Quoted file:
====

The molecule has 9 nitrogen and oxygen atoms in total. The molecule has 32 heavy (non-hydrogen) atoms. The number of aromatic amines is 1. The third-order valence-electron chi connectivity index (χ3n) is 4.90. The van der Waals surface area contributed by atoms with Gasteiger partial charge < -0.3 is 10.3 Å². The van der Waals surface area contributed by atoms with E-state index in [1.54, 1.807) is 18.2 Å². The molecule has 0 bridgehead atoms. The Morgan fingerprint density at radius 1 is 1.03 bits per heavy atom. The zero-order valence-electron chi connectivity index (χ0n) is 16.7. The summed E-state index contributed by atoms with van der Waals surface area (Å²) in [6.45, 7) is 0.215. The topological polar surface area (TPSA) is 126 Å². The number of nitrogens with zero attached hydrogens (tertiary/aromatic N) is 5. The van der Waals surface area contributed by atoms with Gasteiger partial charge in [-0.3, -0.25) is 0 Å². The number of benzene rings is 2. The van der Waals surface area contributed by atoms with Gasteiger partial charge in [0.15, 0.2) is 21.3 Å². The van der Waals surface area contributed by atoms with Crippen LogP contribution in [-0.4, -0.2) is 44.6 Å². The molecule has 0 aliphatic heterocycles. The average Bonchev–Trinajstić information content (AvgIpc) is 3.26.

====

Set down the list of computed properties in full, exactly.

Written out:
The molecule has 9 nitrogen and oxygen atoms in total. The molecule has 32 heavy (non-hydrogen) atoms. The number of aromatic amines is 1. The third-order valence-electron chi connectivity index (χ3n) is 4.90. The van der Waals surface area contributed by atoms with Gasteiger partial charge < -0.3 is 10.3 Å². The van der Waals surface area contributed by atoms with E-state index in [1.54, 1.807) is 18.2 Å². The molecule has 0 bridgehead atoms. The Morgan fingerprint density at radius 1 is 1.03 bits per heavy atom. The zero-order valence-electron chi connectivity index (χ0n) is 16.7. The summed E-state index contributed by atoms with van der Waals surface area (Å²) in [6.45, 7) is 0.215. The topological polar surface area (TPSA) is 126 Å². The number of nitrogens with zero attached hydrogens (tertiary/aromatic N) is 5. The van der Waals surface area contributed by atoms with Gasteiger partial charge in [-0.3, -0.25) is 0 Å². The number of benzene rings is 2. The van der Waals surface area contributed by atoms with Gasteiger partial charge in [0.15, 0.2) is 21.3 Å². The van der Waals surface area contributed by atoms with Crippen LogP contribution in [-0.4, -0.2) is 44.6 Å². The molecule has 0 aliphatic heterocycles. The average Bonchev–Trinajstić information content (AvgIpc) is 3.26.